Finish year

HUANG Ya-li’s Le Moulin: The Fantastical History of Le Moulin Poetry Society

During the tumult in Taiwan as it transitioned from the Japanese colonial period to the start of the Republican era, was anything lost as languages and cultures changed? How much brilliant cultural history has been lost to time? How much has yet to completely disappear into darkness?

Le Moulin Poetry Society was Taiwan’s first surrealist poetry collective, its members working in Japanese. The existence of the society illustrates how Taiwan could hold its own on the global art stage even through the upheavals of the mid-20th century. They come from this South seas Formosa, wish to produce a literature well-deserving of its name and earn for it a place in the history of Japanese literature as much as the Provençal poet Fredéric Mistral produces glorious poetry in his native Provençal that went beyond his contemporaries in Paris.

Le Moulin evokes the history of Le Moulin Poetry Society, bringing these surrealist pioneers to light, ensuring their story is preserved forever, and setting their image among the stars in the unending night of unknown history. Through this poetic imagery of the film, the viewer is also pulled into the surrealist dreamscape of the 1930s and 1940s for revisiting a period of prosperity of Taiwan history to shine a light on an untold story in which briefly, however brightly.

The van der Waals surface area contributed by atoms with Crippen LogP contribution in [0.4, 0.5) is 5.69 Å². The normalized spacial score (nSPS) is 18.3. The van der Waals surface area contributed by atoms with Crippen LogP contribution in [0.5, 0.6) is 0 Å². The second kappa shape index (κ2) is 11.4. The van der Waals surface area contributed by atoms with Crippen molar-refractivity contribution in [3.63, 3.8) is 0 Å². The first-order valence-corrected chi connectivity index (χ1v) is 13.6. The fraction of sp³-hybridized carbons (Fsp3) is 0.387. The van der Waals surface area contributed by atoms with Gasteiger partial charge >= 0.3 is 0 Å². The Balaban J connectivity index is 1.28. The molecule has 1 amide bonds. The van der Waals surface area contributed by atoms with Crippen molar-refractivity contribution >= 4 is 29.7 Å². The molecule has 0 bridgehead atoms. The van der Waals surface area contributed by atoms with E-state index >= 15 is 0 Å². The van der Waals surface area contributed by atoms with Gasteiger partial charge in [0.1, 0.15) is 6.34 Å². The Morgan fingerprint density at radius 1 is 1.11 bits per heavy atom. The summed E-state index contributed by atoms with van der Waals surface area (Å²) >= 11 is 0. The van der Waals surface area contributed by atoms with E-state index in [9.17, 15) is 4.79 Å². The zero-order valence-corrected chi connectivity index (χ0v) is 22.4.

Q: How did you end up working on a film about Le Moulin Poetry Society, a group from the 1930s?

I previously helped out on a video about Surrealism, and during the research, I first encountered the works of Taiwanese writer Shuji Hayashi, which were a real shock to me. We always imagine 1930s Taiwan as being very conservative, but really we don’t know anything about it. And so I began documenting and collecting information, and in the second half of 2012 I started contacting the writers’ relatives for conducting interviews, and talking with scholars. I had been trying to see the whole picture from fragmentary materials and limited knowledge.

After the Japanese surrendered Taiwan to the Republic of China at the end of World War II, it wasn’t until the 1980s or 1990s that scholar YANG Zi-qiao reintroduced Le Moulin Poetry Society to the Taiwanese literary community. Perhaps Taiwan wasn’t quite ready for the explosive thoughts that Surrealism demanded, and so scholars at the time, relocated Le Moulinin more locally Taiwanese perspective. To me, though, the poets of Le Moulin Poetry Society go beyond the constraints of the local and the time and have a lot in common with artists today. They share a kind of timelessness that comes with a concern for moving literature forward.

They were avant-garde and modern, as well as embracing a spirit of passion and creation, and these are things well worth building on. Many things are lost to time—perhaps there's no-one left to ask about them, or there’s just no information to be found. If I hadn’t been able to talk to their relatives about it, how could I have even made this film? That generation is passing away, and so recording it is imperative. If anyone has an interest in Japanese-era Taiwan, we all think that’s great, and they should get to it quickly before it’s too late. You need to respect all that which still exists, explore your creative materials, choose your method, and decide what you want to say.